Arcade racing simulators are straightforward, yet incredibly addictive. Hang-On was one of the first of its kind. Originally released in arcades in 1985, the Master System port of Hang-On followed shortly thereafter and is a pretty well done conversion. The Master System was a retro console I've waited a long time to get my hands on, and one of the fascinating things I've learned is the console usually features a built-in game, ranging from Space Harrier, Alex Kidd in Miracle World, Sonic The Hedgehog or Sonic the Hedgehog 2, and Hang-On. Just turn on the console without a cartridge in it and see what happens.
Hang-On is a speedy motorcycle racing simulator where you are pitted against or cyclists in a race against the clock. Finish the laps in the appropriate time allotted, and the time saved rolls over into the next, extending your clock. It may not have the arcade handlebars or levers, but it still controls well.
Visually, it naturally lacks the polish of the cabinet and has some hiccups and screen tears. Otherwise it runs very fast and there's no slowdown. The cityscape changing as you proceed adds great flare as you zip through the courses.
Street side hazards like light posts and turn markers are easy enough to spot upon the horizon, but at blinding speeds. The most reasonable comparison would be to the NES' Rad Racer, which does boast larger sprites, but the colors I don't find as rich.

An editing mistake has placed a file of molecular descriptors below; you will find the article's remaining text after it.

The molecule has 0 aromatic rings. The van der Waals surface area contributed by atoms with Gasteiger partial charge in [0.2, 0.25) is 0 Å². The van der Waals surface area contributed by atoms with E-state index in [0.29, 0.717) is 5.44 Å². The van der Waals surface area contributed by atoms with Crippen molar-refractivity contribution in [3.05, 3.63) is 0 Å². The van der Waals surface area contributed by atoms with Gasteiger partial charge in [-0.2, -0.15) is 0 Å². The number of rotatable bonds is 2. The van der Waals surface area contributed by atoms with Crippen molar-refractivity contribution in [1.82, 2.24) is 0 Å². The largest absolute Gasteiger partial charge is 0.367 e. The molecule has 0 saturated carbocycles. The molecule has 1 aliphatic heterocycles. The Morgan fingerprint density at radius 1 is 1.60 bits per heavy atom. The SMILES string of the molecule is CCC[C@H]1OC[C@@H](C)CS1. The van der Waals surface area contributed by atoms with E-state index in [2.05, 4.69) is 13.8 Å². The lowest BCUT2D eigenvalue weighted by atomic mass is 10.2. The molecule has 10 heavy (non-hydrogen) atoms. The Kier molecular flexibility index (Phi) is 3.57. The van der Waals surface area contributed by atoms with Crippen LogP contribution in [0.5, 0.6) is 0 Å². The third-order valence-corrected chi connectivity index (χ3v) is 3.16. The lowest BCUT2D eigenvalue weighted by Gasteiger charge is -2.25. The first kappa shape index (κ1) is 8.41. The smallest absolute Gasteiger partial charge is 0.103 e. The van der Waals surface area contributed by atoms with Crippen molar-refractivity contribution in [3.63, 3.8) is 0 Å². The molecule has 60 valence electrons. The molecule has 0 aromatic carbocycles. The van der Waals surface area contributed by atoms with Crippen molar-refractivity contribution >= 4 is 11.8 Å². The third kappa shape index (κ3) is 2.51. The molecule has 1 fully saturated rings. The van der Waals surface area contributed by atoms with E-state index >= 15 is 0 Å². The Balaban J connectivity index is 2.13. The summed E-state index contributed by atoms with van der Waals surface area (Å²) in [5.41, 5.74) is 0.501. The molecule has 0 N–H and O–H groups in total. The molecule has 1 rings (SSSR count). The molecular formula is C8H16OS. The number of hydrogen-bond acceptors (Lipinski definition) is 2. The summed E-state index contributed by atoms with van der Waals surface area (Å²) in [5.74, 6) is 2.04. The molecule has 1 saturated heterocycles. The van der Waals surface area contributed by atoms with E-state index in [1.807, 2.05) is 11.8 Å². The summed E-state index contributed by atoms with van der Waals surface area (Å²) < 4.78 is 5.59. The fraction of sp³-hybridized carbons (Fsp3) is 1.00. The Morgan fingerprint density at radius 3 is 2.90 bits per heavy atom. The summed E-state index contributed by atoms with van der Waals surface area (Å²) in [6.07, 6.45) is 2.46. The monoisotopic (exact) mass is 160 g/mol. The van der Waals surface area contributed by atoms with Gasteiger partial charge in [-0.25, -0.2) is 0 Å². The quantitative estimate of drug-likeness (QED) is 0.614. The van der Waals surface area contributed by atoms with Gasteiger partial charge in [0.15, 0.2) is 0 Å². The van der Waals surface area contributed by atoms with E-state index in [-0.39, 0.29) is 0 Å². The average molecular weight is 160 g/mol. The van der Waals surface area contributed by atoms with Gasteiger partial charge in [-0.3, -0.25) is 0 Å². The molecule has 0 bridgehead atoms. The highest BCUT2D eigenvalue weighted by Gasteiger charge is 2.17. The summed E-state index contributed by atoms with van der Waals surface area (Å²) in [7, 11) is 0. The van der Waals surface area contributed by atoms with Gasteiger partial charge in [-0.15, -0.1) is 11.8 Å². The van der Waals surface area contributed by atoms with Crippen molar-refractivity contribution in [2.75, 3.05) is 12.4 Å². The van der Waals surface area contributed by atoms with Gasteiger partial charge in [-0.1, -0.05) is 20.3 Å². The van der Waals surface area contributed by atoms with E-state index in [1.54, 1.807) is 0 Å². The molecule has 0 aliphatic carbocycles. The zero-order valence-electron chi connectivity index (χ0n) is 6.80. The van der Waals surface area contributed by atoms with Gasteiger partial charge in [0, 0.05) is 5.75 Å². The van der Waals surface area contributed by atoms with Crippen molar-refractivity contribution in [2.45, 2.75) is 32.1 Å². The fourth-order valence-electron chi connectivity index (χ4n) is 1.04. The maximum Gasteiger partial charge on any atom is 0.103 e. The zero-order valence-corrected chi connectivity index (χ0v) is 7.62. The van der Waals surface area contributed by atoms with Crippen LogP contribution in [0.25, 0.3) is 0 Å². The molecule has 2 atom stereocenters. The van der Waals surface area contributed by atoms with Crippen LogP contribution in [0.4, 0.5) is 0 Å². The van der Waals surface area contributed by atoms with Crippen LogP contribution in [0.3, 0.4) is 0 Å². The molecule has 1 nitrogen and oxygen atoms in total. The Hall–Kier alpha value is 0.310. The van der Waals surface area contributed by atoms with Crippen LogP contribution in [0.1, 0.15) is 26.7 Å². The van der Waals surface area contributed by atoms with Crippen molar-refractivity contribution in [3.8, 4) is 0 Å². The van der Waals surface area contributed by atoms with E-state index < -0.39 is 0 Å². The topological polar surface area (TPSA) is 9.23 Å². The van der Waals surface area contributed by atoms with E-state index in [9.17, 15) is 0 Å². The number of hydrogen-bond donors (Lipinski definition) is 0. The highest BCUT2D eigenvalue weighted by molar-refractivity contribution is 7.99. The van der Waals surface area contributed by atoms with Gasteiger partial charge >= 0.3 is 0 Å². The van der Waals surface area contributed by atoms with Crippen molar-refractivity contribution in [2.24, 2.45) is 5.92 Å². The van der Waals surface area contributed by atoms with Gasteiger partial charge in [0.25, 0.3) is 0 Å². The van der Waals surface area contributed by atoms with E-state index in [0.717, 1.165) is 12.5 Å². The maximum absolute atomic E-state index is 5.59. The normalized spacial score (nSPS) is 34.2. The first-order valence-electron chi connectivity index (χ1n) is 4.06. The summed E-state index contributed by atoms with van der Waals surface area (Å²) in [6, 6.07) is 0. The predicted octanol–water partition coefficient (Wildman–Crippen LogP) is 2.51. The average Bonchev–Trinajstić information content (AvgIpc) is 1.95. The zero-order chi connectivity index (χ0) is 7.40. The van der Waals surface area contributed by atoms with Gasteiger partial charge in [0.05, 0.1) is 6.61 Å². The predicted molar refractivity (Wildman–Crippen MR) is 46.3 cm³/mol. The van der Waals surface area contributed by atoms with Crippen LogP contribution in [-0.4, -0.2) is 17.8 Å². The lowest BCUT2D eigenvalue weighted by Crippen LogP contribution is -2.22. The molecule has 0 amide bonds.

Produced by Yu Suzuki, Hang-On has been one of Sega's flagship franchises for 35 years. It's a game that's more fondly remembered almost exclusively for the experience rather than being the zenith of its medium. Super Hang-On released two years later and Outrun (released in 1986) is also more impressive and robust. Hang-On can be found in Suzuki's other baby, the Shenmue series. This home port on the Master System is great to turn on and see how much better you can get. It serves as the perfect time killer and is a great flagship game for the bygone era of arcade conversions to home consoles.